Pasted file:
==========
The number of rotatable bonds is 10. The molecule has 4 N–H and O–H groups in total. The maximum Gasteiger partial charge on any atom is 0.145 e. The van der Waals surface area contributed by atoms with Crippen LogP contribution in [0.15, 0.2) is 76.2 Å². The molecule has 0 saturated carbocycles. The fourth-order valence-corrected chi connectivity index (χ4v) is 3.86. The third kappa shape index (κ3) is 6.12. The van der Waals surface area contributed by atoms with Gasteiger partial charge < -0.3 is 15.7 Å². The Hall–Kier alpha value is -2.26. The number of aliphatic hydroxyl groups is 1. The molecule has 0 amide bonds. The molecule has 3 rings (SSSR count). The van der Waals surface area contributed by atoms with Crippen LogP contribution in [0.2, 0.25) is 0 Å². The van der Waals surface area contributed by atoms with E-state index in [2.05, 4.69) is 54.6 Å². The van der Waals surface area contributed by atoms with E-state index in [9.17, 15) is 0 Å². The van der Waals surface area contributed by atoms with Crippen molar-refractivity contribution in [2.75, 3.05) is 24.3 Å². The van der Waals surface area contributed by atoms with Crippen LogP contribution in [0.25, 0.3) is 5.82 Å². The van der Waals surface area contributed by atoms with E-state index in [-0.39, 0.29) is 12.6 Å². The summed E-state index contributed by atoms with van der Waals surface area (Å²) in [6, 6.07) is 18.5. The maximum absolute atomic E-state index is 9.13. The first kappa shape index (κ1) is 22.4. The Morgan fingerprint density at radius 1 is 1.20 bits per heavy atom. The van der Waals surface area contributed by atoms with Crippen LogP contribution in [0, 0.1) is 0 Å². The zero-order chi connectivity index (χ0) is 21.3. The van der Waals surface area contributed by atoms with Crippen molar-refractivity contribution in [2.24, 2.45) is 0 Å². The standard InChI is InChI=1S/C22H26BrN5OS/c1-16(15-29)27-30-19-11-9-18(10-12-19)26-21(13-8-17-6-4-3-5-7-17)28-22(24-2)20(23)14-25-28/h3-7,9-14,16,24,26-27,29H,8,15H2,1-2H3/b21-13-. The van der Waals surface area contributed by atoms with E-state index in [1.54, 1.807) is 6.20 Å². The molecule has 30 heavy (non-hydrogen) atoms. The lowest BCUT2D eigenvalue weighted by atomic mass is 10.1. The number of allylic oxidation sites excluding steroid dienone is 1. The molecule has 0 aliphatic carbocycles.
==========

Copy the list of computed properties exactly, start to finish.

The number of rotatable bonds is 10. The molecule has 4 N–H and O–H groups in total. The maximum Gasteiger partial charge on any atom is 0.145 e. The van der Waals surface area contributed by atoms with Crippen LogP contribution in [0.15, 0.2) is 76.2 Å². The molecule has 0 saturated carbocycles. The fourth-order valence-corrected chi connectivity index (χ4v) is 3.86. The third kappa shape index (κ3) is 6.12. The van der Waals surface area contributed by atoms with Gasteiger partial charge < -0.3 is 15.7 Å². The Hall–Kier alpha value is -2.26. The number of aliphatic hydroxyl groups is 1. The molecule has 0 amide bonds. The molecule has 3 rings (SSSR count). The van der Waals surface area contributed by atoms with Crippen LogP contribution in [0.2, 0.25) is 0 Å². The van der Waals surface area contributed by atoms with E-state index in [2.05, 4.69) is 54.6 Å². The van der Waals surface area contributed by atoms with E-state index in [9.17, 15) is 0 Å². The van der Waals surface area contributed by atoms with Crippen molar-refractivity contribution in [2.75, 3.05) is 24.3 Å². The van der Waals surface area contributed by atoms with Crippen LogP contribution in [0.25, 0.3) is 5.82 Å². The van der Waals surface area contributed by atoms with E-state index in [-0.39, 0.29) is 12.6 Å². The summed E-state index contributed by atoms with van der Waals surface area (Å²) in [6, 6.07) is 18.5. The maximum absolute atomic E-state index is 9.13. The first kappa shape index (κ1) is 22.4. The Morgan fingerprint density at radius 1 is 1.20 bits per heavy atom. The van der Waals surface area contributed by atoms with Crippen LogP contribution in [0, 0.1) is 0 Å². The zero-order chi connectivity index (χ0) is 21.3. The van der Waals surface area contributed by atoms with Crippen molar-refractivity contribution in [2.24, 2.45) is 0 Å². The standard InChI is InChI=1S/C22H26BrN5OS/c1-16(15-29)27-30-19-11-9-18(10-12-19)26-21(13-8-17-6-4-3-5-7-17)28-22(24-2)20(23)14-25-28/h3-7,9-14,16,24,26-27,29H,8,15H2,1-2H3/b21-13-. The van der Waals surface area contributed by atoms with E-state index in [1.54, 1.807) is 6.20 Å². The molecule has 30 heavy (non-hydrogen) atoms. The lowest BCUT2D eigenvalue weighted by atomic mass is 10.1. The number of allylic oxidation sites excluding steroid dienone is 1. The molecule has 0 aliphatic carbocycles.